• Thu. May 23rd, 2024

I tested the best Mint alternatives, and this is my new preferred money app

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ZDNET’s key takeaways

  • I checked out Monarch Money, NerdWallet, Rocket Money, Quicken Simplifi, and YNAB, and Monarch Money, at $99 a year, is my top pick.  
  • Pros: Easy to set up, with powerful tools for analyzing your finances and building a budget. 
  • Cons: The most expensive personal financial program.

I spent my Thanksgiving week looking at personal finance programs, but since Intuit decided to bury Mint — its popular and free money tracking and budget program — I didn’t have a choice. Mint was supposed to stop working on January 1, 2024. Intuit has since delayed Mint’s demise until March 24, 2024, probably because Mint customers have been slow to migrate.

Intuit would prefer it if I moved my Mint data to Credit Karma, but I’m not going to do that. While Credit Karma is good at working with your credit scores, it’s not a budgeting application. Even Intuit admits, “Credit Karma does not currently provide budgeting features the same way that Mint has in the past.” 

Credit Karma simply doesn’t cut it for my personal financial needs. I’m not alone. Many other people don’t like Credit Karma either. 

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With precious little time to move my years of financial data to a new service, I had to find a suitable replacement. Everyone’s financial needs are different. In my case, I needed a program that could handle multiple bank and credit card accounts, several 401Ks, and some stock and real estate investments. 

I looked for software that made it easy to import data from multiple sources. If you really want to, you can still key in your data to a spreadsheet. And I could also still write checks by hand. But I don’t have the time, and I doubt you do either.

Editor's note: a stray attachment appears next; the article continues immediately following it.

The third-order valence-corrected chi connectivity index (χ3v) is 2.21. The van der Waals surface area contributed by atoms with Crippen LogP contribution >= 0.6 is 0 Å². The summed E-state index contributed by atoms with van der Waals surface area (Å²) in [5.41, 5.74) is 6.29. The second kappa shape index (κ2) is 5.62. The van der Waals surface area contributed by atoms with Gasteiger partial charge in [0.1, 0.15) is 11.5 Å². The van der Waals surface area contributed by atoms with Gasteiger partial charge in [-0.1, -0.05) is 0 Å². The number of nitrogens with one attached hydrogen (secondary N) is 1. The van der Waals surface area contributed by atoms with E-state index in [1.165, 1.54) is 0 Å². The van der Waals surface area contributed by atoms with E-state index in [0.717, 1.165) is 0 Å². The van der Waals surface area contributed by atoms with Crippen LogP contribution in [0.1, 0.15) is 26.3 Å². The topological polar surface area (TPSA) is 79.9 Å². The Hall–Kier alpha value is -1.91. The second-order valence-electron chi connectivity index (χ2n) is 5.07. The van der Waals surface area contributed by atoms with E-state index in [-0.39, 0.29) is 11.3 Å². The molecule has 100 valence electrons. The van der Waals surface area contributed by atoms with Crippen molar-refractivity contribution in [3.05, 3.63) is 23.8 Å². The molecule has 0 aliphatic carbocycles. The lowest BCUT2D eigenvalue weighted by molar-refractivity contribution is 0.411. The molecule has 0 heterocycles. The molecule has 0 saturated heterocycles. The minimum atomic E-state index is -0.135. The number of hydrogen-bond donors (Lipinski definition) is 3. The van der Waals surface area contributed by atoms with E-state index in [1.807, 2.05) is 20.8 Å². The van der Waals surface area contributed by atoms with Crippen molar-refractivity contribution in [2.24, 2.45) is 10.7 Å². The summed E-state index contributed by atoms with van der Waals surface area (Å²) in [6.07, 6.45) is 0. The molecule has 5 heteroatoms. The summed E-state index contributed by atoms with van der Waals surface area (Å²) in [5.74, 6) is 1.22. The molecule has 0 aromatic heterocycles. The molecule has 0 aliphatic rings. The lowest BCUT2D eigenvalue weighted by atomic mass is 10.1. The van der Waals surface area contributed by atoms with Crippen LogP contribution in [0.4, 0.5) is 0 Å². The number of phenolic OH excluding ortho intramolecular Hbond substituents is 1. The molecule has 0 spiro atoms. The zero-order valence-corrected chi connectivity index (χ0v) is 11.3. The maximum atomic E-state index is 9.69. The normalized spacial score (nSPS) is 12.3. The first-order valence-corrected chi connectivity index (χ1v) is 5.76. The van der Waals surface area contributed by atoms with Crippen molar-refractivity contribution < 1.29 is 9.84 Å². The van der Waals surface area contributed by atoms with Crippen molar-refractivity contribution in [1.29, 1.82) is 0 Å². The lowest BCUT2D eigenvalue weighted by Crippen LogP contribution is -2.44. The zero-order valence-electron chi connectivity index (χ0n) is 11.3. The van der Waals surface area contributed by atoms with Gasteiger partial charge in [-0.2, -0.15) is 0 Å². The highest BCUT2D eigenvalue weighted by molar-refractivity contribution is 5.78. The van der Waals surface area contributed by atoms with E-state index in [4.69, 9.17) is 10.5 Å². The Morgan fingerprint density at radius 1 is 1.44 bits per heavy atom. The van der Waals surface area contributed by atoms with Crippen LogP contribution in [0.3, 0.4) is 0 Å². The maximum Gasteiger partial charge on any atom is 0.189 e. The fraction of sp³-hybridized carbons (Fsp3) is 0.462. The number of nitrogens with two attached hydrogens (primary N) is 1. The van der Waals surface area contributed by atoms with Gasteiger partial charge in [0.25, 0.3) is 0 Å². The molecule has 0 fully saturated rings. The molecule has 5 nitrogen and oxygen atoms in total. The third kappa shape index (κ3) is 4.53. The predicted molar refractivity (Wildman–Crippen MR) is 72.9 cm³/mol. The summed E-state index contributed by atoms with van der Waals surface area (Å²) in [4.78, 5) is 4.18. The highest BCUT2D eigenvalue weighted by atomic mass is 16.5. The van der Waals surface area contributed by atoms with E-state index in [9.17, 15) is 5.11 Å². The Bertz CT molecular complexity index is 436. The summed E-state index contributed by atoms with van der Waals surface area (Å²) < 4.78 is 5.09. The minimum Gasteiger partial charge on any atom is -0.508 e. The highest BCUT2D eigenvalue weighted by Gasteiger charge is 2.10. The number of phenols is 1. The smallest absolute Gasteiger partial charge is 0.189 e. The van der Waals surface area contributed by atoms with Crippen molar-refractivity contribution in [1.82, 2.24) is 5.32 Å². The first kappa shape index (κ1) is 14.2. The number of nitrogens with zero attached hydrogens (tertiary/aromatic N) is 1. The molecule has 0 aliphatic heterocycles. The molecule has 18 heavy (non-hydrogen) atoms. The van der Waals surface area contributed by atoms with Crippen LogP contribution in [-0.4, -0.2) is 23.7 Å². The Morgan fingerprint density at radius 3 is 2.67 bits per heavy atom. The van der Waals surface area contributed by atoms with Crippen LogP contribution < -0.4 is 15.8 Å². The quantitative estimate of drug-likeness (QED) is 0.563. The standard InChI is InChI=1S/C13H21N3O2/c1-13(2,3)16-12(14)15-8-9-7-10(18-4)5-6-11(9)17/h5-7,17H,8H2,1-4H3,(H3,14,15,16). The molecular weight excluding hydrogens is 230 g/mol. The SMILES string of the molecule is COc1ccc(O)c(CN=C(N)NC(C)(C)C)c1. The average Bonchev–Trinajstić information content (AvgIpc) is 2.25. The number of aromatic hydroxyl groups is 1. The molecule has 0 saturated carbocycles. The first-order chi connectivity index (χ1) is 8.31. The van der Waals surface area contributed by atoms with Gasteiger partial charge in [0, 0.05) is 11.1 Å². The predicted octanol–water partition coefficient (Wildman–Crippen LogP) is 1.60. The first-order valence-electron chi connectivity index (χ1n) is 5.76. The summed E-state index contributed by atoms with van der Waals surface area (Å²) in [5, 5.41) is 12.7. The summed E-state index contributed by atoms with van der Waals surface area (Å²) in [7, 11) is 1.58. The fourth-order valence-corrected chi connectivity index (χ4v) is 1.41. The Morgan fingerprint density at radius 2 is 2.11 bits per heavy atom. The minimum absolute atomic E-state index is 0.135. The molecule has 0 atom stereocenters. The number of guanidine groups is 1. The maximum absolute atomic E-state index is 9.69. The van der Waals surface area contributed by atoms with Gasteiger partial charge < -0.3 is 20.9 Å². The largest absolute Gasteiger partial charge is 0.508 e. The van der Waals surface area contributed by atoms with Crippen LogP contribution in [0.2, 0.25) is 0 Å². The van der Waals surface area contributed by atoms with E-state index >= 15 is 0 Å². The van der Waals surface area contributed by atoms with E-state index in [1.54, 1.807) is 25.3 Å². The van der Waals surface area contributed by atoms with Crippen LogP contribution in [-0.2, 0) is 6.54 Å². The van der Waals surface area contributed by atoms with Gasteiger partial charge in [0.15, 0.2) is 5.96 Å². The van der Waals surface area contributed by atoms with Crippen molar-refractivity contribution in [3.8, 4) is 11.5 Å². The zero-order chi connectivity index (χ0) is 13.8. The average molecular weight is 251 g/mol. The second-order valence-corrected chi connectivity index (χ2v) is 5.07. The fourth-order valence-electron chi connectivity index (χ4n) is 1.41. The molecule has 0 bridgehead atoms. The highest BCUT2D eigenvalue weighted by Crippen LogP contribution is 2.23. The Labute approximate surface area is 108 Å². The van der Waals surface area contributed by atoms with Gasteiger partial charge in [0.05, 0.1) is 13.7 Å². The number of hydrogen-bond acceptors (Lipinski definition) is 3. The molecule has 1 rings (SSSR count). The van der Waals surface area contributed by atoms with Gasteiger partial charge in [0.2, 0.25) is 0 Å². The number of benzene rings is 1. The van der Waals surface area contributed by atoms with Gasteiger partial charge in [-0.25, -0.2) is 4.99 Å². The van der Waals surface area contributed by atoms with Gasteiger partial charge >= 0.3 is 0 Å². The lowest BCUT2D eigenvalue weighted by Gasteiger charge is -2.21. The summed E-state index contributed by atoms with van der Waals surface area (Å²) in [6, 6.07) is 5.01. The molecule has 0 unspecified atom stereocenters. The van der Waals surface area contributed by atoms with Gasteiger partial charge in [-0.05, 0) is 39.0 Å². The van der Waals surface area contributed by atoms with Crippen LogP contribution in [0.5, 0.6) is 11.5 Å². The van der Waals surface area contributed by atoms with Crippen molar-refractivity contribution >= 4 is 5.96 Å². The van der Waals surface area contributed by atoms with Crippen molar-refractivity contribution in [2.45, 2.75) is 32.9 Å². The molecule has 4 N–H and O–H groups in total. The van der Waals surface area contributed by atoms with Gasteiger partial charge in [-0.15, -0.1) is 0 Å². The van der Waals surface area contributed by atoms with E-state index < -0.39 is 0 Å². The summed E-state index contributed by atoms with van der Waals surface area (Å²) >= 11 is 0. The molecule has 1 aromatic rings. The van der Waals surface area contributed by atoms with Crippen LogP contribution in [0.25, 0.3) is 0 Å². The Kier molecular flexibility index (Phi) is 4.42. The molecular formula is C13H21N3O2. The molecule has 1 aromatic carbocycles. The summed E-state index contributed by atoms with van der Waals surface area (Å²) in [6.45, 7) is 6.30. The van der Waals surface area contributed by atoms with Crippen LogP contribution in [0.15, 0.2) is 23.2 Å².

So, I looked at Monarch Money, NerdWallet, Rocket Money, Quicken Simplifi, and YNAB (You Need A Budget). My top pick? Monarch Money.

Monarch Money provides a financial framework for zero-based budgeting. With this approach, you allocate every dollar you earn to expenses and savings. Monarch is more than just a budgeting app. It provides everything you need to manage your personal finances. 

View at Monarch Money

Monarch Money provides a financial framework for zero-based budgeting. With this approach, you allocate every dollar you earn to expenses and savings. Monarch is more than just a budgeting app. It provides everything you need to manage your personal finances. 

What I like most about Monarch Money

The program makes it easy to start linking your financial accounts, including credit cards, savings, loans, and investments. It does this by using Plaid, a secure third-party platform, to connect with your financial institutes. Except for other programs — such as NerdWallet — that also use Plaid, Monarch does the best job of working with your banks and credit cards. 

Monarch also makes it straightforward to import your Mint data. That way, you won’t lose your data. If you have trouble importing it, check out the Monarch-Mint FAQ. Just don’t wait too long. When Mint closes down, your data’s gone for good. 

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Monarch presents income and expenses clearly, making it easy to track your remaining budget. I’m not an emoji fan, but their use here for spending subcategories is not only charming but also functional, enabling quick identification of different categories. 

One nice Monarch feature is its transaction tracker. The tracker allows you to categorize spending into broad categories, such as food and dining; subcategories, such as groceries and restaurants; and specific merchants, such as Ingles Market and Five Points Diner. This detailed view of spending habits is a standout feature. The app’s auto-categorization is both precise and customizable, allowing users to set rules for future transactions based on the merchant or amount.

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Monarch also easily imports data from your bank accounts, retirement funds, stock accounts, and credit cards. It did the best job of all the applications I looked at in automatically importing data from other services. 

I also like that Monarch prioritizes savings. You can set a financial goal, such as saving for a house downpayment, and give it a deadline. The app creates a dedicated savings section on the home screen. Contributions to this section are only possible when expenses are lower than income.